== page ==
«The architecture of the Panorames de poemes (Poemscapes, 1958) is unlike any other of Patchen’s books. Every page contains 4 brief prose poems which, together, form a ‘poemscape’, regardless of whether there are visible links between them or not. The Llull-like understanding of the paramount importance of beauty in the world that Patchen demonstrates is inseparable from his violent and vehement attack on the human stupidity of owners and masters. The feeling that everything is possibly absurd leads him to a desolate and emotional metaphysics, like childbirth in open air. Despite all that, his sense of humor is top-notch —as is the commotion of the lyrical emotion he displays.
The majority of Kenneth Patchen’s (Ohio 1911 – California 1972) almost forty books are poetry collections, though none of them written in traditional verse. A spinal injury aggravated by unsuccessful surgery resulted in his spending the last 13 years of his life in bed and in considerable pain. During this period he experiments with the ‘painting-and-poem’ form, a new format in which writing and painting become a single language of expression. In Panorames de poemes we offer three examples of this technique.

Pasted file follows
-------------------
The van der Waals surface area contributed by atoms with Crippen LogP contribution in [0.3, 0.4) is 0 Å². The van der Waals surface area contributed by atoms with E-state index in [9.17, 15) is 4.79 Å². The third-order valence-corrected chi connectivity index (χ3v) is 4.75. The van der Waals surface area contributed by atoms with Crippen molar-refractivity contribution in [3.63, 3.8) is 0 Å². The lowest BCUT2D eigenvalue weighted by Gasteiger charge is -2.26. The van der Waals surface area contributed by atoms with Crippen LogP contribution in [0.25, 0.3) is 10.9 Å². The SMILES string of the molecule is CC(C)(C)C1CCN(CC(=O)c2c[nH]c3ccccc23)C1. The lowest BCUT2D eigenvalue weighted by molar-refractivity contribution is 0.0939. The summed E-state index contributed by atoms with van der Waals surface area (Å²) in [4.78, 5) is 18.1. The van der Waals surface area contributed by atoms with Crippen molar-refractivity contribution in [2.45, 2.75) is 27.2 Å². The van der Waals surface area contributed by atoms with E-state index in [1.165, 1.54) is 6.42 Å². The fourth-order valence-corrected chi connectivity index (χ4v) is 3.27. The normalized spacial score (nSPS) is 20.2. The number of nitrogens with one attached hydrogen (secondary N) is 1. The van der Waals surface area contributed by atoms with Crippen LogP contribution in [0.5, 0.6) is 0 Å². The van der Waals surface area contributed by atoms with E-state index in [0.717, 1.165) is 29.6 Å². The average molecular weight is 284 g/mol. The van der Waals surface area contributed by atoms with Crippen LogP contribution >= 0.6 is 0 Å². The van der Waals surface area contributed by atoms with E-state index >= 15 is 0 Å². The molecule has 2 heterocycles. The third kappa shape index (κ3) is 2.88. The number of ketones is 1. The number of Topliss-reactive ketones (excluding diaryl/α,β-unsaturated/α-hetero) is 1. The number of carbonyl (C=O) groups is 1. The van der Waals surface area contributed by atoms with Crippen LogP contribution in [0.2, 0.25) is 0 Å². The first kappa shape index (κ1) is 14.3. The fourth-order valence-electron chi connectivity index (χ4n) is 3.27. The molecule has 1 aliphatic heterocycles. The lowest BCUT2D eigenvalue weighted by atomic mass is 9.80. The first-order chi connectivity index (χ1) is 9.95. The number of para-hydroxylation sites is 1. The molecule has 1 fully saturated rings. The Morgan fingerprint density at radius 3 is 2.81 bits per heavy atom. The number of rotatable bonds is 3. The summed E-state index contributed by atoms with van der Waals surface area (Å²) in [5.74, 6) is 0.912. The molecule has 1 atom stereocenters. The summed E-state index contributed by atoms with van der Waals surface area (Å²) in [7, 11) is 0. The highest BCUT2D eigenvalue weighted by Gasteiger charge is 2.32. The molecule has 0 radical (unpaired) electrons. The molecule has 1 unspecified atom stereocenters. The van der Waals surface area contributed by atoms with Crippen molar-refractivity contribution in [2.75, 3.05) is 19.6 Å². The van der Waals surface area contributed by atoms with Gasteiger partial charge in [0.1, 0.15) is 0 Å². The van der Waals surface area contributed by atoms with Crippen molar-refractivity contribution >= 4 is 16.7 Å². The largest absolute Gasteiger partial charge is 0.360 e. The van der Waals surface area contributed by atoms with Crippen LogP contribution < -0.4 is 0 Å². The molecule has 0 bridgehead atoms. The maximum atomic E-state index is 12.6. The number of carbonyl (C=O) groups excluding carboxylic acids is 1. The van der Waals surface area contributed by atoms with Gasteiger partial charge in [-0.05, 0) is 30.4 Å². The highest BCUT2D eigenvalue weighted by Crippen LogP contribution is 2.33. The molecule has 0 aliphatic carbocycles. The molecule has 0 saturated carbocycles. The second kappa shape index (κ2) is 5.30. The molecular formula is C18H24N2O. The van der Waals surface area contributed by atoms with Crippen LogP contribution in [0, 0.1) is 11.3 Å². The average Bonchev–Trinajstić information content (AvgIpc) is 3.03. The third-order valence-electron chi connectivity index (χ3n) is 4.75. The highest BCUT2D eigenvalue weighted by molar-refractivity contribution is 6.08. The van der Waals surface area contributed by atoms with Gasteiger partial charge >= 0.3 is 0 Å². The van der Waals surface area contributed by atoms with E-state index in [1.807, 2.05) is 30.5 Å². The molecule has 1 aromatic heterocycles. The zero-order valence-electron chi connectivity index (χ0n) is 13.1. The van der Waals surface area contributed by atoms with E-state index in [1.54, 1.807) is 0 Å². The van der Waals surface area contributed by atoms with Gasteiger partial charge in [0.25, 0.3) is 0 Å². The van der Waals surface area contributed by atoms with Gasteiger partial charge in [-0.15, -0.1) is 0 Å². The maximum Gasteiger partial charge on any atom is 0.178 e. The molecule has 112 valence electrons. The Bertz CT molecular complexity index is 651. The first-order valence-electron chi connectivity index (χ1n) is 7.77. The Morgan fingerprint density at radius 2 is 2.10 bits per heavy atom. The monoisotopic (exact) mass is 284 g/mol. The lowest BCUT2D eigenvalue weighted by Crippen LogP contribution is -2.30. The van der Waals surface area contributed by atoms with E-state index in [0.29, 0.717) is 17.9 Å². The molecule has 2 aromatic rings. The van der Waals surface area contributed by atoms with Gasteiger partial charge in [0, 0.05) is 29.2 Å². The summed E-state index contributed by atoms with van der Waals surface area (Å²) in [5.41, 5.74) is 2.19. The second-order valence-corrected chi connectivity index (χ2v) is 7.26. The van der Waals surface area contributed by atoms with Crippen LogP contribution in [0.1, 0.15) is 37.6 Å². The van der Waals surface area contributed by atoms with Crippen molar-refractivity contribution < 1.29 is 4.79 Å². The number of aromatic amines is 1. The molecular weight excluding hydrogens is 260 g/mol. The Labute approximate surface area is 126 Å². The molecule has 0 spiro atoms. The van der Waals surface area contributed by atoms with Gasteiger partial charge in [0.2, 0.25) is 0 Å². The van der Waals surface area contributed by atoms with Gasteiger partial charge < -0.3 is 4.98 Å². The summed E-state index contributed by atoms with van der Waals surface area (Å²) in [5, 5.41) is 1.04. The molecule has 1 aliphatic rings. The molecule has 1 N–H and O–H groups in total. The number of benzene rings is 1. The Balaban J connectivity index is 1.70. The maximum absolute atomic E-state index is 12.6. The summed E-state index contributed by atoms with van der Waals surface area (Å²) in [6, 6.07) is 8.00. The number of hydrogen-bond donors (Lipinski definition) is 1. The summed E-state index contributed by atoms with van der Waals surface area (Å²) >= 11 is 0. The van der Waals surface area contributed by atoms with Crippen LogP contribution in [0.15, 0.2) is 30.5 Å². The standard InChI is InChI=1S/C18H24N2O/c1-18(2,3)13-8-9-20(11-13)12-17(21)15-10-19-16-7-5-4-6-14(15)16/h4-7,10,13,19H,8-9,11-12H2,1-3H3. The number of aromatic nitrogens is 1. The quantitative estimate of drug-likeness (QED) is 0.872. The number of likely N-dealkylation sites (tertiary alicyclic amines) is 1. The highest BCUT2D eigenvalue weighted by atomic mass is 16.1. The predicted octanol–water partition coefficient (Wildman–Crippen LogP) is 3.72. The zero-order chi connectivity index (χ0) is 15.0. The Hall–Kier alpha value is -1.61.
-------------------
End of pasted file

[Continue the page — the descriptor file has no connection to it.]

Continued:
Patchen has fallen into oblivion because neither specialized nor mainstream media have managed to create a product out of him, but he is nevertheless one of the great writers of the American 20th century —the greatest, according to Henry Miller. He was the poet that Charlie Parker carried in his pocket. His poetry readings were attended by Charlie Mingus and his group. Bob Dylan’s images and atmospheres are clearly Patchen-influenced. When he wants to, he is the toughest of authors. And his love poetry is among the most beautiful you could find. A land of wonders, funny but also spine-chilling, on this side of the mirror.» (Excerpt taken from Enric Casasses’ foreword)